Zaporizhia (that’s Запоро́жье in Cyrillic) is an industrial center in the Ukraine. Built on the banks of the Dnieper River, the city (whose name means “beyond the rapids”) is the 6th largest in the country and is fueled by a 1500 MW hydroelectric plant.
In 1947, as the city emerged from WWII, one company began building power transformers to help effectively distribute the electricity from the hydraulic plant—Zaporizhia Transformers. ZTR today still makes the equipment that supports power networks throughout theCommonwealth of Independent States and beyond. With sales in 85 countries, ZTR now provides transformers and electric shunt reactors that provide for and conform to the needs of its customers and their local regulators.
With all this business in so many countries, you can imagine that there is a lot of variation in the products ZTR delivers. Orders come in for different sizes and classes of product. Some customers need additional fire-fighting systems; others require equipment that can handle their unique seismic and climate conditions.
From the start, ZTR has needed well-managed manufacturing systems to stay on top of it all. But over the past few years, major new projects have demanded more and more efficiency from the company. As such, ZTR recently decided to step up and optimize its production cycle.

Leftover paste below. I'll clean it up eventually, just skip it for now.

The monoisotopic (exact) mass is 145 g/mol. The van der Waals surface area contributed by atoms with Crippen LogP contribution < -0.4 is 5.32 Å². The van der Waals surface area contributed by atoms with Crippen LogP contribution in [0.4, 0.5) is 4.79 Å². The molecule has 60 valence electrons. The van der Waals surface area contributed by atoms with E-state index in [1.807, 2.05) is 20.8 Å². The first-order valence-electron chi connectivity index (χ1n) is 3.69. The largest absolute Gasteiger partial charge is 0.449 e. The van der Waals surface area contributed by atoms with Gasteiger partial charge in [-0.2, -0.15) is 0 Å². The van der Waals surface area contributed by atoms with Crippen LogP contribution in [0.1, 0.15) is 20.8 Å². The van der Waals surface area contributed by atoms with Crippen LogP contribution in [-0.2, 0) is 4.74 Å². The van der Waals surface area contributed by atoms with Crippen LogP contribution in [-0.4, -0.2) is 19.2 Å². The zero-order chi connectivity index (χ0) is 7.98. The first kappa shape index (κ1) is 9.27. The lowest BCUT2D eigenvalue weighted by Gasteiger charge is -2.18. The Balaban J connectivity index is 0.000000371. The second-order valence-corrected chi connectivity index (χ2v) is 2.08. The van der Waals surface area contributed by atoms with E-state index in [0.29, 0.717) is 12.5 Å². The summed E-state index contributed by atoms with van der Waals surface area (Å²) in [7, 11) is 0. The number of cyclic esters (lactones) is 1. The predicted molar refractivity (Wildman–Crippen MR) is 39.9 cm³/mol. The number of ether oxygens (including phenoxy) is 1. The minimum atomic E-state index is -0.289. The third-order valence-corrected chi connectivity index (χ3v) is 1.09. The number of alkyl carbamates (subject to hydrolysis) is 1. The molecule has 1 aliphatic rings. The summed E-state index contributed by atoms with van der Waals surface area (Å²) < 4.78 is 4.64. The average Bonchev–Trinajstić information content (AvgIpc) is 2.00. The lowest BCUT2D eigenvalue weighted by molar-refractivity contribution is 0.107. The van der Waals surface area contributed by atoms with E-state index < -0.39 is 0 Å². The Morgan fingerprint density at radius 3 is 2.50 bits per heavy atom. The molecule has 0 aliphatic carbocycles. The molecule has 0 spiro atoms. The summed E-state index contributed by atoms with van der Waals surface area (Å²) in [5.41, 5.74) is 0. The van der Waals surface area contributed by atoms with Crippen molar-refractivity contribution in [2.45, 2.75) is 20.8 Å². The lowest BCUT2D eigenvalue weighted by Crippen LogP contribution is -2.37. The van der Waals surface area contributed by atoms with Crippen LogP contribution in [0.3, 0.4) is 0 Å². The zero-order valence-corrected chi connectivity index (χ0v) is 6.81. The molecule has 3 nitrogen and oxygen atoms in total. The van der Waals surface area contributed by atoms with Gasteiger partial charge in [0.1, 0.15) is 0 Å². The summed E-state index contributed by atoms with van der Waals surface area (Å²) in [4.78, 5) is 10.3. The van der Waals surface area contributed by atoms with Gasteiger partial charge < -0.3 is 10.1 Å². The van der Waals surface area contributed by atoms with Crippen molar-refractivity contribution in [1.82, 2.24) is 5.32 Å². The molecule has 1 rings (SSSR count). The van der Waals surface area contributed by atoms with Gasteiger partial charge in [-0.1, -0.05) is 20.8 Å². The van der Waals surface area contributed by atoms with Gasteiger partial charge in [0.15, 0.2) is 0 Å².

That’s where PTC Windchill and PTC Creo products come in. Working with the engineering company Technopolis Ltd, ZTR adopted PTC Windchill PDMLink. This helped ZTR develop a highly automated product development process and integrate part and BOM management between the company’s various manufacturing systems, including ERP.
PTC Windchill also provided seamless interaction with the company’s 3D CAD system, PTC Creo.
The results? The company says its data management efficiency has improved by 25%. Design errors are better addressed, as the approval process is more streamlined and internal collaboration improved. Consequently, product development is now 30% faster.
These outcomes all helped ZTR build an overall solution that has resulted in 2 to 4 times faster release to manufacturing time for the company.
To find out more about ZTR and its success with PTC Windchill and PTC Creo read the case study.
Images courtesy of ZTR.
ZTR Accelerates Product Development Time by 30% with PTC Windchill and PTC Creo
Zaporozhtransformator (ZTR) is one of the worldwide leaders of transformer production, supplying its products to 85 world countries.
Decrease design time, reduce time to market, develop more innovative products, collaborate between different departments, automate design and enterprise approval processes, manage CAD data, enable concurrent engineering, manage large assemblies, and enable ERP and CAPP integration
Working with Engineering Company Technopolis Ltd, an authorized PTC Reseller, ZTR adopted PTC Windchill PDMLink as an enterprise product data management (PDM) platform and PTC Windchill ProjectLink as an enterprise project management solution. This helps develop highly automated product development process and integrate part and BOM management processes between PTC Windchill PDMLink engineering database and Microsoft Dynamics AX and domestic CAPP Techcard manufacturing systems. ZTR also get greats value from united and seamless PTC Windchill and PTC Creo Elements/Pro.
Improved CAD data management efficiency by 25%